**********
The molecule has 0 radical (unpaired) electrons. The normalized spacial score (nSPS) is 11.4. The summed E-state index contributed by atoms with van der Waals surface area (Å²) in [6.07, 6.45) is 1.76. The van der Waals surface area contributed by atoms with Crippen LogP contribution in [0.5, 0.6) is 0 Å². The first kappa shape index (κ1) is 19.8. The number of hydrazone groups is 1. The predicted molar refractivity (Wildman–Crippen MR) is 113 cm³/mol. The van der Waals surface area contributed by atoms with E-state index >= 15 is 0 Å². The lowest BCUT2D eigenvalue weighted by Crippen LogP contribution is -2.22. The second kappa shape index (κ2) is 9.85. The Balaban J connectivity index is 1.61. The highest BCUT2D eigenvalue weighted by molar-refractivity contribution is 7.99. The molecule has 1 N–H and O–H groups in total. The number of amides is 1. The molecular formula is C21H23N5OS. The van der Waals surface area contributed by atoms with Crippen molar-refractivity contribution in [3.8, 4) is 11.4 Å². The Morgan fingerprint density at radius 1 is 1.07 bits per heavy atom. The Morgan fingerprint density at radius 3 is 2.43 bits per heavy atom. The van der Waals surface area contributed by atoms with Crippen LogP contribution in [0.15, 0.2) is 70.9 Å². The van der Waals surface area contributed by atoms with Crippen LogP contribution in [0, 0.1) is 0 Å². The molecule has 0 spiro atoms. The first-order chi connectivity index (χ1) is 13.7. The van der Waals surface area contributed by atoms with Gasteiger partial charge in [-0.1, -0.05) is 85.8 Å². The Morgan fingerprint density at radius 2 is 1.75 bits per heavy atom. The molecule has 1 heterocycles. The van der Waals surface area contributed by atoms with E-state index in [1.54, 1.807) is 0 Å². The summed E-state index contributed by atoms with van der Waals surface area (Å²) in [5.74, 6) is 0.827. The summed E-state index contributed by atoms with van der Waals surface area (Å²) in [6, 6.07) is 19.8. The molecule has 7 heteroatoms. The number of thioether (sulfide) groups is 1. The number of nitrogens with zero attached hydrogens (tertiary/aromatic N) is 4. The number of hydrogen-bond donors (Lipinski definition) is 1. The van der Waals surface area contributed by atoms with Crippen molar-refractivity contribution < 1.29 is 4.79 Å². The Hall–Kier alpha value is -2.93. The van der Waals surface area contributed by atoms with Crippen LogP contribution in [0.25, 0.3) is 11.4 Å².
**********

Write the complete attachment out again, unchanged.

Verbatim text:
The molecule has 0 radical (unpaired) electrons. The normalized spacial score (nSPS) is 11.4. The summed E-state index contributed by atoms with van der Waals surface area (Å²) in [6.07, 6.45) is 1.76. The van der Waals surface area contributed by atoms with Crippen LogP contribution in [0.5, 0.6) is 0 Å². The first kappa shape index (κ1) is 19.8. The number of hydrazone groups is 1. The predicted molar refractivity (Wildman–Crippen MR) is 113 cm³/mol. The van der Waals surface area contributed by atoms with E-state index >= 15 is 0 Å². The lowest BCUT2D eigenvalue weighted by Crippen LogP contribution is -2.22. The second kappa shape index (κ2) is 9.85. The Balaban J connectivity index is 1.61. The highest BCUT2D eigenvalue weighted by molar-refractivity contribution is 7.99. The molecule has 1 N–H and O–H groups in total. The number of amides is 1. The molecular formula is C21H23N5OS. The van der Waals surface area contributed by atoms with Crippen molar-refractivity contribution in [3.8, 4) is 11.4 Å². The Morgan fingerprint density at radius 1 is 1.07 bits per heavy atom. The Morgan fingerprint density at radius 3 is 2.43 bits per heavy atom. The van der Waals surface area contributed by atoms with Crippen LogP contribution in [0.15, 0.2) is 70.9 Å². The van der Waals surface area contributed by atoms with Crippen LogP contribution in [0, 0.1) is 0 Å². The molecule has 0 spiro atoms. The first-order chi connectivity index (χ1) is 13.7. The van der Waals surface area contributed by atoms with Gasteiger partial charge in [-0.1, -0.05) is 85.8 Å². The Morgan fingerprint density at radius 2 is 1.75 bits per heavy atom. The molecule has 1 heterocycles. The van der Waals surface area contributed by atoms with E-state index in [1.54, 1.807) is 0 Å². The summed E-state index contributed by atoms with van der Waals surface area (Å²) in [5.74, 6) is 0.827. The summed E-state index contributed by atoms with van der Waals surface area (Å²) in [6, 6.07) is 19.8. The molecule has 7 heteroatoms. The number of thioether (sulfide) groups is 1. The number of nitrogens with zero attached hydrogens (tertiary/aromatic N) is 4. The number of hydrogen-bond donors (Lipinski definition) is 1. The van der Waals surface area contributed by atoms with Crippen molar-refractivity contribution < 1.29 is 4.79 Å². The Hall–Kier alpha value is -2.93. The van der Waals surface area contributed by atoms with Crippen LogP contribution in [0.25, 0.3) is 11.4 Å².